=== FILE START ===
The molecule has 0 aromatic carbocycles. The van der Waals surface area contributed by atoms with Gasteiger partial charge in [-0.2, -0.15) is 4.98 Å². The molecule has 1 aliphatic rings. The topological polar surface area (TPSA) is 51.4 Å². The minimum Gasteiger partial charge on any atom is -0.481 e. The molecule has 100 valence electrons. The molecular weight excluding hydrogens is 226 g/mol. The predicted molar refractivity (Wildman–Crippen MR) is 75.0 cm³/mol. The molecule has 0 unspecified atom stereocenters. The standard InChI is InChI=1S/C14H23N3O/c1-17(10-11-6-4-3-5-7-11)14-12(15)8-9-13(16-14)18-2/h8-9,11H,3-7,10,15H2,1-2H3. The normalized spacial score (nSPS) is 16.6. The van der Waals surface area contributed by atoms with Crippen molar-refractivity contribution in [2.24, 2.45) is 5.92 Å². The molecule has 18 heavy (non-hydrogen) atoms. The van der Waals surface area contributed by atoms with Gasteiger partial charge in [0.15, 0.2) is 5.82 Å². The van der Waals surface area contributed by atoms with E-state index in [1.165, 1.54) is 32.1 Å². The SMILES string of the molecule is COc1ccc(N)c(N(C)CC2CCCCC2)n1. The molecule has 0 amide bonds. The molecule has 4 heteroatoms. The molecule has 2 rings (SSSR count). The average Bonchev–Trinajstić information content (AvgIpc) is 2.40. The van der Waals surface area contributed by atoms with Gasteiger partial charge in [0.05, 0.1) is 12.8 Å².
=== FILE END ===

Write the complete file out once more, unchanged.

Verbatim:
The molecule has 0 aromatic carbocycles. The van der Waals surface area contributed by atoms with Gasteiger partial charge in [-0.2, -0.15) is 4.98 Å². The molecule has 1 aliphatic rings. The topological polar surface area (TPSA) is 51.4 Å². The minimum Gasteiger partial charge on any atom is -0.481 e. The molecule has 100 valence electrons. The molecular weight excluding hydrogens is 226 g/mol. The predicted molar refractivity (Wildman–Crippen MR) is 75.0 cm³/mol. The molecule has 0 unspecified atom stereocenters. The standard InChI is InChI=1S/C14H23N3O/c1-17(10-11-6-4-3-5-7-11)14-12(15)8-9-13(16-14)18-2/h8-9,11H,3-7,10,15H2,1-2H3. The normalized spacial score (nSPS) is 16.6. The van der Waals surface area contributed by atoms with Crippen molar-refractivity contribution in [2.24, 2.45) is 5.92 Å². The molecule has 18 heavy (non-hydrogen) atoms. The van der Waals surface area contributed by atoms with Gasteiger partial charge in [0.15, 0.2) is 5.82 Å². The van der Waals surface area contributed by atoms with E-state index in [1.165, 1.54) is 32.1 Å². The SMILES string of the molecule is COc1ccc(N)c(N(C)CC2CCCCC2)n1. The molecule has 0 amide bonds. The molecule has 4 heteroatoms. The molecule has 2 rings (SSSR count). The average Bonchev–Trinajstić information content (AvgIpc) is 2.40. The van der Waals surface area contributed by atoms with Gasteiger partial charge in [0.05, 0.1) is 12.8 Å².